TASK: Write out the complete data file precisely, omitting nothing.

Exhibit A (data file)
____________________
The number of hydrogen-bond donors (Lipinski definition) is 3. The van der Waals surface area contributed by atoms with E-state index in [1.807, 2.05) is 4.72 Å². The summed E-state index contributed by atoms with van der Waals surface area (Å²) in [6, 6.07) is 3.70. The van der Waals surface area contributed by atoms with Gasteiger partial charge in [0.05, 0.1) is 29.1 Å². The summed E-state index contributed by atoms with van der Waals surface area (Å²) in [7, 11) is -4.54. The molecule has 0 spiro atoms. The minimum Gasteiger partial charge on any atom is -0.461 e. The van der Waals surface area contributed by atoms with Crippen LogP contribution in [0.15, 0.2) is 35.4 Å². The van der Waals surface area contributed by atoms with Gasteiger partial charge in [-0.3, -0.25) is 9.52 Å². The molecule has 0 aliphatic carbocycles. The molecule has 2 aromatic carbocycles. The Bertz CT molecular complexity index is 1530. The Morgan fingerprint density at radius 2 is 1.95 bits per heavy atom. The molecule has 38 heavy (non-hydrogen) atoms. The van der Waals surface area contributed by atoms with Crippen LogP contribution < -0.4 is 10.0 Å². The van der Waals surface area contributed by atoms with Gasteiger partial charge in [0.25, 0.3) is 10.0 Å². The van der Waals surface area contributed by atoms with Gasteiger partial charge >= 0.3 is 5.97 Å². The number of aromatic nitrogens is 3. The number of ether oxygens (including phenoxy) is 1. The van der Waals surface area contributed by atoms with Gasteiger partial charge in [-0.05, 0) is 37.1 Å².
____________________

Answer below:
The number of hydrogen-bond donors (Lipinski definition) is 3. The van der Waals surface area contributed by atoms with E-state index in [1.807, 2.05) is 4.72 Å². The summed E-state index contributed by atoms with van der Waals surface area (Å²) in [6, 6.07) is 3.70. The van der Waals surface area contributed by atoms with Gasteiger partial charge in [0.05, 0.1) is 29.1 Å². The summed E-state index contributed by atoms with van der Waals surface area (Å²) in [7, 11) is -4.54. The molecule has 0 spiro atoms. The minimum Gasteiger partial charge on any atom is -0.461 e. The van der Waals surface area contributed by atoms with Crippen LogP contribution in [0.15, 0.2) is 35.4 Å². The van der Waals surface area contributed by atoms with Gasteiger partial charge in [-0.3, -0.25) is 9.52 Å². The molecule has 0 aliphatic carbocycles. The molecule has 2 aromatic carbocycles. The Bertz CT molecular complexity index is 1530. The Morgan fingerprint density at radius 2 is 1.95 bits per heavy atom. The molecule has 38 heavy (non-hydrogen) atoms. The van der Waals surface area contributed by atoms with Crippen LogP contribution < -0.4 is 10.0 Å². The van der Waals surface area contributed by atoms with Gasteiger partial charge in [0.25, 0.3) is 10.0 Å². The van der Waals surface area contributed by atoms with Gasteiger partial charge >= 0.3 is 5.97 Å². The number of aromatic nitrogens is 3. The number of ether oxygens (including phenoxy) is 1. The van der Waals surface area contributed by atoms with Gasteiger partial charge in [-0.05, 0) is 37.1 Å².